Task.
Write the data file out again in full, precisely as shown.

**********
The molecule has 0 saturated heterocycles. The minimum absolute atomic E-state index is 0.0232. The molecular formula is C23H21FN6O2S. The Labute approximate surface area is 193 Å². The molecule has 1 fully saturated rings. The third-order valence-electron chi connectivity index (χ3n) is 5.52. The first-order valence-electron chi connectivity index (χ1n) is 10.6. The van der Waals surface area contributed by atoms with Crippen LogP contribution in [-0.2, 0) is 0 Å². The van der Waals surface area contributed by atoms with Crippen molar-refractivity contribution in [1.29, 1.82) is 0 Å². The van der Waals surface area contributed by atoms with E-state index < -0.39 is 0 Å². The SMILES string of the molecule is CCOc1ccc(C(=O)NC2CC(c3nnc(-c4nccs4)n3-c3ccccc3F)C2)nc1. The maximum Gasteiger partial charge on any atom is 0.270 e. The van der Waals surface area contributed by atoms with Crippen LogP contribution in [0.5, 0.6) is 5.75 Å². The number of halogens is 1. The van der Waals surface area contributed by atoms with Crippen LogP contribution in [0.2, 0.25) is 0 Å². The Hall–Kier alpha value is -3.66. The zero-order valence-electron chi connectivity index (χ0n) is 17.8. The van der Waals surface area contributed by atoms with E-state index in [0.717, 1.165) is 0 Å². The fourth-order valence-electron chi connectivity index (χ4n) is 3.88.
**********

The molecule has 0 saturated heterocycles. The minimum absolute atomic E-state index is 0.0232. The molecular formula is C23H21FN6O2S. The Labute approximate surface area is 193 Å². The molecule has 1 fully saturated rings. The third-order valence-electron chi connectivity index (χ3n) is 5.52. The first-order valence-electron chi connectivity index (χ1n) is 10.6. The van der Waals surface area contributed by atoms with Crippen LogP contribution in [-0.2, 0) is 0 Å². The van der Waals surface area contributed by atoms with Crippen molar-refractivity contribution in [1.29, 1.82) is 0 Å². The van der Waals surface area contributed by atoms with E-state index < -0.39 is 0 Å². The SMILES string of the molecule is CCOc1ccc(C(=O)NC2CC(c3nnc(-c4nccs4)n3-c3ccccc3F)C2)nc1. The maximum Gasteiger partial charge on any atom is 0.270 e. The van der Waals surface area contributed by atoms with Crippen LogP contribution in [0.5, 0.6) is 5.75 Å². The number of halogens is 1. The van der Waals surface area contributed by atoms with Crippen LogP contribution in [0.2, 0.25) is 0 Å². The Hall–Kier alpha value is -3.66. The zero-order valence-electron chi connectivity index (χ0n) is 17.8. The van der Waals surface area contributed by atoms with E-state index in [0.717, 1.165) is 0 Å². The fourth-order valence-electron chi connectivity index (χ4n) is 3.88.